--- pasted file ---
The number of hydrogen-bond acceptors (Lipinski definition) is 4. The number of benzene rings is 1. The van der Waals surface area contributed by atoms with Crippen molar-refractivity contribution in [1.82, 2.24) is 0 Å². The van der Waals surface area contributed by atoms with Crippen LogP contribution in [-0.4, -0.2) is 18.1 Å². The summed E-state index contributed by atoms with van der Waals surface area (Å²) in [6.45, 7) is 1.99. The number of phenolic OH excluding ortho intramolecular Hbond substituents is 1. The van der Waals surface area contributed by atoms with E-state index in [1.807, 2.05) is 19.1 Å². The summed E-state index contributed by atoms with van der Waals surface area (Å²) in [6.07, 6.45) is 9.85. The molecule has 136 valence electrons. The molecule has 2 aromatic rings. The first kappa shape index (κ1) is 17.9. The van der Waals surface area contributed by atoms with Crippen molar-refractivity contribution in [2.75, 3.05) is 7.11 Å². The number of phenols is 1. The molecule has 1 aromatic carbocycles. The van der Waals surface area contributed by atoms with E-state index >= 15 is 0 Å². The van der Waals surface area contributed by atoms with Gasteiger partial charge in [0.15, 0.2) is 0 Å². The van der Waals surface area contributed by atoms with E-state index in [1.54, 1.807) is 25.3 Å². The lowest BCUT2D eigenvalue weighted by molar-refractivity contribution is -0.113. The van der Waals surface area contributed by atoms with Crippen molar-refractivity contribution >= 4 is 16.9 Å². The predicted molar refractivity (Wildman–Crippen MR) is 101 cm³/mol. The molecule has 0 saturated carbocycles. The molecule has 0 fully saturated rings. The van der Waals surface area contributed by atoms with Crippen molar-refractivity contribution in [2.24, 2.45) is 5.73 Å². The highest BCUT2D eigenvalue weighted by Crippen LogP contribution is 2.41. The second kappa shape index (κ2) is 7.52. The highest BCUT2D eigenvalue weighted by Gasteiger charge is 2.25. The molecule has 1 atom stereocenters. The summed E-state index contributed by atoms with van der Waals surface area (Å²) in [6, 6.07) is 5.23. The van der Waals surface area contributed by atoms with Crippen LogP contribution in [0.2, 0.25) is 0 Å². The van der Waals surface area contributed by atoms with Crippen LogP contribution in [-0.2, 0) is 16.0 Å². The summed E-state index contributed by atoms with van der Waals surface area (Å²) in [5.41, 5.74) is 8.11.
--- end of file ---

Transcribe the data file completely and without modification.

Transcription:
The number of hydrogen-bond acceptors (Lipinski definition) is 4. The number of benzene rings is 1. The van der Waals surface area contributed by atoms with Crippen molar-refractivity contribution in [1.82, 2.24) is 0 Å². The van der Waals surface area contributed by atoms with Crippen LogP contribution in [-0.4, -0.2) is 18.1 Å². The summed E-state index contributed by atoms with van der Waals surface area (Å²) in [6.45, 7) is 1.99. The number of phenolic OH excluding ortho intramolecular Hbond substituents is 1. The van der Waals surface area contributed by atoms with E-state index in [1.807, 2.05) is 19.1 Å². The summed E-state index contributed by atoms with van der Waals surface area (Å²) in [6.07, 6.45) is 9.85. The molecule has 136 valence electrons. The molecule has 2 aromatic rings. The first kappa shape index (κ1) is 17.9. The van der Waals surface area contributed by atoms with Crippen molar-refractivity contribution in [2.75, 3.05) is 7.11 Å². The number of phenols is 1. The molecule has 1 aromatic carbocycles. The van der Waals surface area contributed by atoms with E-state index >= 15 is 0 Å². The van der Waals surface area contributed by atoms with Gasteiger partial charge in [0.15, 0.2) is 0 Å². The van der Waals surface area contributed by atoms with E-state index in [1.54, 1.807) is 25.3 Å². The lowest BCUT2D eigenvalue weighted by molar-refractivity contribution is -0.113. The van der Waals surface area contributed by atoms with Crippen molar-refractivity contribution >= 4 is 16.9 Å². The predicted molar refractivity (Wildman–Crippen MR) is 101 cm³/mol. The molecule has 0 saturated carbocycles. The molecule has 0 fully saturated rings. The van der Waals surface area contributed by atoms with Crippen molar-refractivity contribution in [2.24, 2.45) is 5.73 Å². The highest BCUT2D eigenvalue weighted by Crippen LogP contribution is 2.41. The second kappa shape index (κ2) is 7.52. The highest BCUT2D eigenvalue weighted by Gasteiger charge is 2.25. The molecule has 1 atom stereocenters. The summed E-state index contributed by atoms with van der Waals surface area (Å²) in [6, 6.07) is 5.23. The van der Waals surface area contributed by atoms with Crippen LogP contribution in [0.2, 0.25) is 0 Å². The van der Waals surface area contributed by atoms with Crippen LogP contribution in [-0.2, 0) is 16.0 Å². The summed E-state index contributed by atoms with van der Waals surface area (Å²) in [5.41, 5.74) is 8.11.